Manchester

PC Fiona Bone: Father says she 'was always on the go'

Image caption Paul Bone said his daughter never spoke of the dangers of her job

Murdered PC Fiona Bone was "a lovely, bubbly person" who was always looking for her next challenge, according to her father, Paul.

After trying her hand at the film industry in the Isle of Man and a call centre in Manchester, she trained to become a special constable.

"She decided to go full-time and we'd have supported her whatever she wanted to join," said Mr Bone.

"She didn't like routine jobs, but she liked the variety of police life."

PC Bone, 32, died alongside PC Nicola Hughes, 23, when they were called to what appeared to be a routine burglary report in Mottram in September.

The unarmed officers were shot and attacked with a grenade by Dale Cregan, who received a whole life jail term after admitting their murders while on trial at Preston Crown Court.

'Active and mischievous'

At the time PC Bone had been in the middle of planning her wedding to her partner Clare.

Mr Bone said his daughter was an "active and mischievous" child who was always on the go - something that did not change as she grew up.

He said: "She did her Duke of Edinburgh's award, she liked to shoot and she liked to fly, she helped in an old people's home and she really liked that.

Image caption PC Bone had been planning her wedding when she was killed

"She played ladies rugby for the Vagabond's team on the Isle of Man and when she went to university she played for the women's rugby team.

"She decided to learn scuba diving and then gave that up and moved on to something else.

"But finding Clare and (Clare's daughter) Jessie satisfied her needs," said Mr Bone.

"She enjoyed teaching Jessie how to ride her bike and do things.

"She really enjoyed helping people."

And it is the support of the people she helped - and the wider community - that has helped the family cope with her loss.

"I don't think she realised the impact she was having on everyone, the people she had met in her normal course of duties," Mr Bone said.

"We've had letters of support from them, which I found moving and Fiona would have found impossible to believe."

Mr Bone said he was "overwhelmed" by the number of people who stood out in the rain during a vigil after the PCs were killed, saying it was "very moving".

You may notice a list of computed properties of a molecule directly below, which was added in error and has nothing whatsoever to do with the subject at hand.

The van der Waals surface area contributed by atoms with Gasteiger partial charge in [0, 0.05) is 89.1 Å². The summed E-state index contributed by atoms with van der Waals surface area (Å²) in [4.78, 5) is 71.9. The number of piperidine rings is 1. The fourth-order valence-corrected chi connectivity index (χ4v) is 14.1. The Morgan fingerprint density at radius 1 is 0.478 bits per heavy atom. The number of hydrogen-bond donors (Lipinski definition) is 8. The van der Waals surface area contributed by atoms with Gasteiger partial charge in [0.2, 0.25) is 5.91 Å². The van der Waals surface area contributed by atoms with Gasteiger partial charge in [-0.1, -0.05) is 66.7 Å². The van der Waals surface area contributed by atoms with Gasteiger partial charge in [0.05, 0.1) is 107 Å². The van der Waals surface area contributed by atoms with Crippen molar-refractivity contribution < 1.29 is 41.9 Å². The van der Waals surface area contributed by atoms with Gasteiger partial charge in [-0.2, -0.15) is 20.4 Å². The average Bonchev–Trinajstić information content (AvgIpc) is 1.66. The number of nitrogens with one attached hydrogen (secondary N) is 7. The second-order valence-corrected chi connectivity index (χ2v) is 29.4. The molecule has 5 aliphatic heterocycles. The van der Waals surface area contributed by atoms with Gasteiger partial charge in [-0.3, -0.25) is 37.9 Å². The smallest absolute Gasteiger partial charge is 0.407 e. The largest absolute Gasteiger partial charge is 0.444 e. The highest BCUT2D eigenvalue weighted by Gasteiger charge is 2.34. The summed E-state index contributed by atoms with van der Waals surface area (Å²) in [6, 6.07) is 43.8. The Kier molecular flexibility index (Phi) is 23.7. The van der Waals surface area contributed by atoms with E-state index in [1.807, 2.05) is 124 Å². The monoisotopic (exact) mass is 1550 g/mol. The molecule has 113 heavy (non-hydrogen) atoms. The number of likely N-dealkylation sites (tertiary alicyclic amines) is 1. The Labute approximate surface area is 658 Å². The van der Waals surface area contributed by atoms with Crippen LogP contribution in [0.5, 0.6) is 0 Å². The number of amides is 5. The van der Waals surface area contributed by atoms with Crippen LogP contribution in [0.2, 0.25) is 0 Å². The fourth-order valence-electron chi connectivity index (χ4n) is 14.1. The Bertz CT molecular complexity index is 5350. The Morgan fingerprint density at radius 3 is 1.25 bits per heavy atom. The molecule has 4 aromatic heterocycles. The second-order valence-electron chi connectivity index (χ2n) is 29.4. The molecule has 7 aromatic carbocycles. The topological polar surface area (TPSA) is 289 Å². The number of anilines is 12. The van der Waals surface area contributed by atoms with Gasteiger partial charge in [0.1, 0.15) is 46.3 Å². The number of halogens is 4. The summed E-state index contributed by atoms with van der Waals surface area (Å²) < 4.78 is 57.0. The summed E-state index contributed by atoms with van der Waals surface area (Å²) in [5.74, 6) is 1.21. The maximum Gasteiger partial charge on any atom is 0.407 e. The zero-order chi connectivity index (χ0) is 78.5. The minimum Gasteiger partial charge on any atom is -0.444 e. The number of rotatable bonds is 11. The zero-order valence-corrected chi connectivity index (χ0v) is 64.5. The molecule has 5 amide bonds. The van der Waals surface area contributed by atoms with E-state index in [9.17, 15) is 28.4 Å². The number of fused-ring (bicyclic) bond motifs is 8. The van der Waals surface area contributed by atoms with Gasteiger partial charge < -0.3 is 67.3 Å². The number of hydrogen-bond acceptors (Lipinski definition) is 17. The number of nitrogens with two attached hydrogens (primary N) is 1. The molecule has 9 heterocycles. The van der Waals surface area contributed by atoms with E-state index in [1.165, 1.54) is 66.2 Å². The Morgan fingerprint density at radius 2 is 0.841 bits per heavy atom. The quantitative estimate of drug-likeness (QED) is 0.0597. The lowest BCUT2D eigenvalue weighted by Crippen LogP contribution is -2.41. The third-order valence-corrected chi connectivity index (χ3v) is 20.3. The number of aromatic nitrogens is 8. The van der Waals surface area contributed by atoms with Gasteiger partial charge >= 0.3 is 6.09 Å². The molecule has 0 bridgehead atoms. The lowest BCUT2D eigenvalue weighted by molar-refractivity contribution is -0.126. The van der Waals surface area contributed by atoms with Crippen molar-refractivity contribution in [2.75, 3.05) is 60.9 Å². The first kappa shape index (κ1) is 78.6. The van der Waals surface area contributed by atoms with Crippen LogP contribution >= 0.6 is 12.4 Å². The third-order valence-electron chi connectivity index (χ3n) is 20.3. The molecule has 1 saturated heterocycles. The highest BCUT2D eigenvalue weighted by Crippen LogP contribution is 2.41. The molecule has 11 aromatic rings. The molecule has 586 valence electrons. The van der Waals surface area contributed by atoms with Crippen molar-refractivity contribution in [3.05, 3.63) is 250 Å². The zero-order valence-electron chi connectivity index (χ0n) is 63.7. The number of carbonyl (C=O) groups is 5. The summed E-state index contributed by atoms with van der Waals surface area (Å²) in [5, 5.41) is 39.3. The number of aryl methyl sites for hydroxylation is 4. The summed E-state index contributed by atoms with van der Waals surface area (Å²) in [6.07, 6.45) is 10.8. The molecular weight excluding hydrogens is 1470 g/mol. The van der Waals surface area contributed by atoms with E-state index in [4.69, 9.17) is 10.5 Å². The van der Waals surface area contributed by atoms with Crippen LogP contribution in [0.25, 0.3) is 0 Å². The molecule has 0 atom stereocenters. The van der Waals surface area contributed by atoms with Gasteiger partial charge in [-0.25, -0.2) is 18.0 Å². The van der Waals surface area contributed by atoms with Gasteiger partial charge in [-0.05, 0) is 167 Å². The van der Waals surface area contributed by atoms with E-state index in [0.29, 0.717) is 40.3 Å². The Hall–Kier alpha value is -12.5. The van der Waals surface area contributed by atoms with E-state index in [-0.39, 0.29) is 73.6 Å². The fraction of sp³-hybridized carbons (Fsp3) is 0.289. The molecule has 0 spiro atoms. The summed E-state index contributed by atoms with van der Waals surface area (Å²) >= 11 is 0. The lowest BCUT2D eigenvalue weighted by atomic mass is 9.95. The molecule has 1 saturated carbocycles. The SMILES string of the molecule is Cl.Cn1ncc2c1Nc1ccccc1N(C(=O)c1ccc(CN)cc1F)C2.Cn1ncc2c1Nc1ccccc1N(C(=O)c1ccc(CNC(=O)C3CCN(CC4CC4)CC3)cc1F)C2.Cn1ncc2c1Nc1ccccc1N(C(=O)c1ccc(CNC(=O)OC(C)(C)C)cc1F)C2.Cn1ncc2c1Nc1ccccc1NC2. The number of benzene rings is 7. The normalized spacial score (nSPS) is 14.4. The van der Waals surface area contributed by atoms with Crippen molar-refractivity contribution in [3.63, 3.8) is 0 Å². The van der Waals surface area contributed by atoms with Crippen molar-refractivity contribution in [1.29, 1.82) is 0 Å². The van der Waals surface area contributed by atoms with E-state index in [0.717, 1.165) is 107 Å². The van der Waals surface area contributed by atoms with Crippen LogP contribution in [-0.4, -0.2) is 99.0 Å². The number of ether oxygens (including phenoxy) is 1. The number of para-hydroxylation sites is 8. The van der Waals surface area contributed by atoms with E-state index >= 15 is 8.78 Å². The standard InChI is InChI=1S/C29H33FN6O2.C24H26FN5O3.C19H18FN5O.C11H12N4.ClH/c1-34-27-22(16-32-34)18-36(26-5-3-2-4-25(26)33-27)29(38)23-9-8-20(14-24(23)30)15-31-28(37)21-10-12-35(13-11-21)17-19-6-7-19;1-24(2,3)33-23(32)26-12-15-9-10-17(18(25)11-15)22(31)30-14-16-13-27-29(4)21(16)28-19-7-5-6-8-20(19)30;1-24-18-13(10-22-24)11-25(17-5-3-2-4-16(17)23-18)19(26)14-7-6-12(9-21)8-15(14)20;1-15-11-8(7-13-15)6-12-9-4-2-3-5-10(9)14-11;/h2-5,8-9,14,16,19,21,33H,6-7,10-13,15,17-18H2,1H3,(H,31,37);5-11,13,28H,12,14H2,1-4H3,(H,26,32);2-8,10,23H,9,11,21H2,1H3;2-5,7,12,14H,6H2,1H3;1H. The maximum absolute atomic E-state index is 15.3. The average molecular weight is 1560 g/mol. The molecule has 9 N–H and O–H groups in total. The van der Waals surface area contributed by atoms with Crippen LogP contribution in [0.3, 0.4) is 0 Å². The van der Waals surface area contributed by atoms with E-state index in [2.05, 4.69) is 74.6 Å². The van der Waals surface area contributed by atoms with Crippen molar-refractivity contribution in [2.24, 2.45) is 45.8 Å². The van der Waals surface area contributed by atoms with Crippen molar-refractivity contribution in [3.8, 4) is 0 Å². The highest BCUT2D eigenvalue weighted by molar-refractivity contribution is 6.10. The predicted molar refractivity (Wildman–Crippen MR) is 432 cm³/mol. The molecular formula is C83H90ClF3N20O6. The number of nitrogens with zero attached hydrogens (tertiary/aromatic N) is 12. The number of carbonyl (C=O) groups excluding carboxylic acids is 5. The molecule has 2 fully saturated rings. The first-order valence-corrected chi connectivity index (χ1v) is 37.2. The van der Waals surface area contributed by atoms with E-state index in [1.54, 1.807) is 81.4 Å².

He said she never spoke of the dangers of her job.

"In any job there is a risk, but being shot is usually not one of the ones we think of," he said.

"Police officers work like barristers, the next one in line gets the call.

"It was pure fluke that they went. It's just one of those random acts of fate.

'Always proud'

"We first saw it on the one o'clock news, that two people had been injured in Mottram, and we were just thinking to give Fiona a quick ring to see what's happening when there was a knock on the door and there were two policemen there.

"They said our daughter had died but said 'we really don't have any other information' so we offered them a cup of tea and sat down.

"We really didn't know what to say to each other.

"From then on we've been on a rollercoaster.

"When it first happened I used to say I wish Dr Who was real and we can ring him up and get the time machine and go back a bit and stop it all, but that's a wish and in reality, once it's happened there's nothing you can do, you've just got to carry on.

"But policing can't stop. The really brave people were the police that went out on duty that day after they knew people were shooting at people.

"The real heroes are the police that continued to work."

Mr Bone said the family tried to "support each other as much as we can".

"We occasionally watch videos taken at Christmas and see her drinking glasses of wine and mucking about and that's how we remember her.

"I was always proud of her and I really miss her every day.

"She was a lovely, bubbly person and we'll always have that in our hearts."